Of course, at some point in time, jobs were in short supply and nobody wanted to disappoint. But the thing is, with our world becoming ever connected, customers, clients and colleagues alike expect immediate responses to their demands.
This has created a pattern of employees working late on an almost regular basis. But do we end up pushing ourselves too hard?
The average UK office employee works late at least one week a month, according to Herman Miller.
This level of desk-based work has seen 4.5m people, a quarter of all office workers, suffering from injuries such as RSI, back problems and eye issues due to work. These illnesses have caused workers to take an average of four and a half sick days a year, which means an average cost of £1.4bn to businesses up and down the country.
Read more about sick leave:
- Despite government focus, 23% Brits unable to support family because of long-term sick-leave
- Guidance on managing sickness absence
In 2010, the European Heart Journal found that those who worked overtime and worked ten to 11 hour days increased the risk of heart disease by nearly two-thirds.
The study surveying 1,000 office employees found a clear divide in male and female approaches to work, with men staying late in the office just over five days a month and women staying late on average four days a month. However, women prefer to sacrifice a break to make up this time with 18 per cent more likely to work through lunch.
Gender differences continue with women being eight per cent more likely to experience work related injuries. However, men prove it’s not only man flu that gets the best of them by taking nearly five and a half sick days a year due to these work related illnesses compared to just over three and a half by women.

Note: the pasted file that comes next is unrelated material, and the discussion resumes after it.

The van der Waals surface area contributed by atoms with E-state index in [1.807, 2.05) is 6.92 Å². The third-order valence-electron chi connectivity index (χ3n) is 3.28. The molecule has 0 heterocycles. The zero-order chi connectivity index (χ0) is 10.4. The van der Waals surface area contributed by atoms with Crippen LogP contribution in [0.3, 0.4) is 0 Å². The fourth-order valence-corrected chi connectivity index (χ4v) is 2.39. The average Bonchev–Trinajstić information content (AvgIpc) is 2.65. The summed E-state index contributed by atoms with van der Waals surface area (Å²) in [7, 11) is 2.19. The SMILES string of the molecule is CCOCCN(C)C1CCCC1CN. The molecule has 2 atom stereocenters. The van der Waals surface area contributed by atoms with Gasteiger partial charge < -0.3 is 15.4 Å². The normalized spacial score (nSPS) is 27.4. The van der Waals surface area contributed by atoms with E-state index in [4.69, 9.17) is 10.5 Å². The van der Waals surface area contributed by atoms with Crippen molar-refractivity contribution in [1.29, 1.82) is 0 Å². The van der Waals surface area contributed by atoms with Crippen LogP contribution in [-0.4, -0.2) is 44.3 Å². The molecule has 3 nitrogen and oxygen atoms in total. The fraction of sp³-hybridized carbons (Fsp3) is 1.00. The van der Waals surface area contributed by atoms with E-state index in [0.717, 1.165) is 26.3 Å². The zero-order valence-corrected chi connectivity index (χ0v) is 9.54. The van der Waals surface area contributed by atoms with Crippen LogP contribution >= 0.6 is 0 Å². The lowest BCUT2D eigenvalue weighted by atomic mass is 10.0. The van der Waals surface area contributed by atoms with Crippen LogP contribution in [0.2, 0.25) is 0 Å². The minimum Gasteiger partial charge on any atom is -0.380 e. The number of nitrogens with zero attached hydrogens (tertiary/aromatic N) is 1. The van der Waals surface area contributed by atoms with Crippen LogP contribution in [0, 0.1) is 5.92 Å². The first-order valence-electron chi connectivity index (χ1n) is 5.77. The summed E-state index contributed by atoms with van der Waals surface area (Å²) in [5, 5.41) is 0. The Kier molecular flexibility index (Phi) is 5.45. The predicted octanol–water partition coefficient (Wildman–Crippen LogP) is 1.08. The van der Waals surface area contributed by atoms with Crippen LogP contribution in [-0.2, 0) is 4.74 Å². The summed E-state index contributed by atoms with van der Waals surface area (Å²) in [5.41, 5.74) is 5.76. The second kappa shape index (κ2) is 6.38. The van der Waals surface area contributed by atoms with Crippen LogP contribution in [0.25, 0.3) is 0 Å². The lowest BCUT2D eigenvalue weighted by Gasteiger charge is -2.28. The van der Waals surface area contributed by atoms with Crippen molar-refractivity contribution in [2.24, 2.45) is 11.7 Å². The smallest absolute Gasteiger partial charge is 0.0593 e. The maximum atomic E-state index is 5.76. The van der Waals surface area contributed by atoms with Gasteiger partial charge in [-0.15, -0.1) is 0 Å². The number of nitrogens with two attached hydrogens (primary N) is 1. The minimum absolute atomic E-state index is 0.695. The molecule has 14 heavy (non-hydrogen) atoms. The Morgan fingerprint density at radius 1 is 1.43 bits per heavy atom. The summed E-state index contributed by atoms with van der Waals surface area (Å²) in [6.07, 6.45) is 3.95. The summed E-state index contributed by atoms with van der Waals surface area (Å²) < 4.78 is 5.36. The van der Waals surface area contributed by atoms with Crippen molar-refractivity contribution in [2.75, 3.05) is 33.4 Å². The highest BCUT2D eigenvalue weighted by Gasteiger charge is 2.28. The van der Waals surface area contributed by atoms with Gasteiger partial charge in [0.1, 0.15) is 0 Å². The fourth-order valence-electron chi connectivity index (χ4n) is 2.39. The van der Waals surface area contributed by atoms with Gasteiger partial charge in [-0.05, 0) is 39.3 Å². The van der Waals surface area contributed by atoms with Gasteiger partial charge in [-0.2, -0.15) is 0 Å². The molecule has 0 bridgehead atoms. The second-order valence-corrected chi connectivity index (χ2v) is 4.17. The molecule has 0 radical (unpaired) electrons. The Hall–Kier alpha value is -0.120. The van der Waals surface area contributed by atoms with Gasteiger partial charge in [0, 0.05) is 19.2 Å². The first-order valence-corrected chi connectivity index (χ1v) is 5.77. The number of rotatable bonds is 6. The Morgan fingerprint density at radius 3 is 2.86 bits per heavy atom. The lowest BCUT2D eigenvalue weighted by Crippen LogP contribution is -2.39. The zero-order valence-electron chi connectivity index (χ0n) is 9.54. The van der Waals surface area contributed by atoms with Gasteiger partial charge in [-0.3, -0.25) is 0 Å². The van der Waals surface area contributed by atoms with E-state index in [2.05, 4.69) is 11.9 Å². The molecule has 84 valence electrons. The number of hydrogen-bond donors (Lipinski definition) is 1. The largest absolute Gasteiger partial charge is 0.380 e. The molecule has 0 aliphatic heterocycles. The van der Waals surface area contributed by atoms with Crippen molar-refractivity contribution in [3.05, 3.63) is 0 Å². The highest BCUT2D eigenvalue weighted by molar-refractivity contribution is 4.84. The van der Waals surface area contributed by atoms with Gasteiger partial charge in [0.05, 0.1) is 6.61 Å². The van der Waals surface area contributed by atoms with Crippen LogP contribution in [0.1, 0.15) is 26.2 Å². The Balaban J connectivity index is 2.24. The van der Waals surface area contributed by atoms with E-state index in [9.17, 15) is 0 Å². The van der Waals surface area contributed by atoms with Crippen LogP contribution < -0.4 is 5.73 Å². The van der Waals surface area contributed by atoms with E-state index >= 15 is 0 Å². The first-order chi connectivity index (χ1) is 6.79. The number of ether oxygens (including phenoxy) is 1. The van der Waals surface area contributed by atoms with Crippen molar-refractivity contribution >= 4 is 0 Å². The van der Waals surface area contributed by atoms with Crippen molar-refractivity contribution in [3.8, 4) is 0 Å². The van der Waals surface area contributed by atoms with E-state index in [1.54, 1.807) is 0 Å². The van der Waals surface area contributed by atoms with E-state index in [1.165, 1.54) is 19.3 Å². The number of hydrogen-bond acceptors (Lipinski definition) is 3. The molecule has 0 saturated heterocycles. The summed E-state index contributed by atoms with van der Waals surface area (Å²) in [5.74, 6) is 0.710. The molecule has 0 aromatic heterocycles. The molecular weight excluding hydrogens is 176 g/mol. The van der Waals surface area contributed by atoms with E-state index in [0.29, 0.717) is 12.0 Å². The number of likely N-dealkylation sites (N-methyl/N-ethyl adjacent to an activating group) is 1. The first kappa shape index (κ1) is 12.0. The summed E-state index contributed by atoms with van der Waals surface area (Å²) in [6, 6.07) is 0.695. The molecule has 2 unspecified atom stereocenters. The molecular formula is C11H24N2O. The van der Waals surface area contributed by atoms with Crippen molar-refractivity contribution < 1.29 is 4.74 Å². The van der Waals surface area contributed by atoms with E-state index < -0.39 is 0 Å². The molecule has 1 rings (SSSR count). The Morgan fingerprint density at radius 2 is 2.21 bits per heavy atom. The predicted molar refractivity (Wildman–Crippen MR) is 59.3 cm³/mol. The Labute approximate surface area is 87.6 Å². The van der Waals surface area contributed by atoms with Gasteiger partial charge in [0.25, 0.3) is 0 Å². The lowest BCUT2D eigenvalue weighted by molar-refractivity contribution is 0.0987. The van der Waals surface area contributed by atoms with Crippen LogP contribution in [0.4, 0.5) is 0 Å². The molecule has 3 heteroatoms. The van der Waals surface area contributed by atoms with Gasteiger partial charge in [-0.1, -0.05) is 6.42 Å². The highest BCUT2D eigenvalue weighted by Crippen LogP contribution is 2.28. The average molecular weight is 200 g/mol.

Lillian Antonio, ergonomics specialist at Herman Miller, said: “With people working long hours and spending more time at their desks, it is particularly important for businesses to understand the impact this has on its employee’s health. Now more than ever businesses need to assess the office environment its staff are using and make sure it promotes healthy working otherwise it will have serious financial consequences.”
Late nights are not the only burden with 27 per cent of office workers waking up at the crack of dawn to come in early. This has also seen a rise in office workers eating only two meals a day with a third of people now falling victim to poor dietary habits by skipping breakfast entirely. The report also uncovered 54 per cent of office workers now dine at their desks meaning lavish work lunches are being resigned to the history books.
Mark Catchlove, director, insight group EMEA at Herman Miller, said: “The chairs in which people work can very easily affect a person’s productivity. We are now not simply sat at the same desk all day, so the furniture we use must be appropriate for different styles of work; from a high-performance work chair, like the Aeron for someone who is sedentary all day, to a Setu chair, which offers flexible support for a variety of applications – perfect for a meeting room, for example. Or possibly it could be the introduction of a sit-stand desk to aide collaboration with colleagues at your workspace.
“Providing the right equipment will help to change peoples’ feeling about the use of a space, meaning work activities like brainstorms or internal exercises can be given a new lease of life.”
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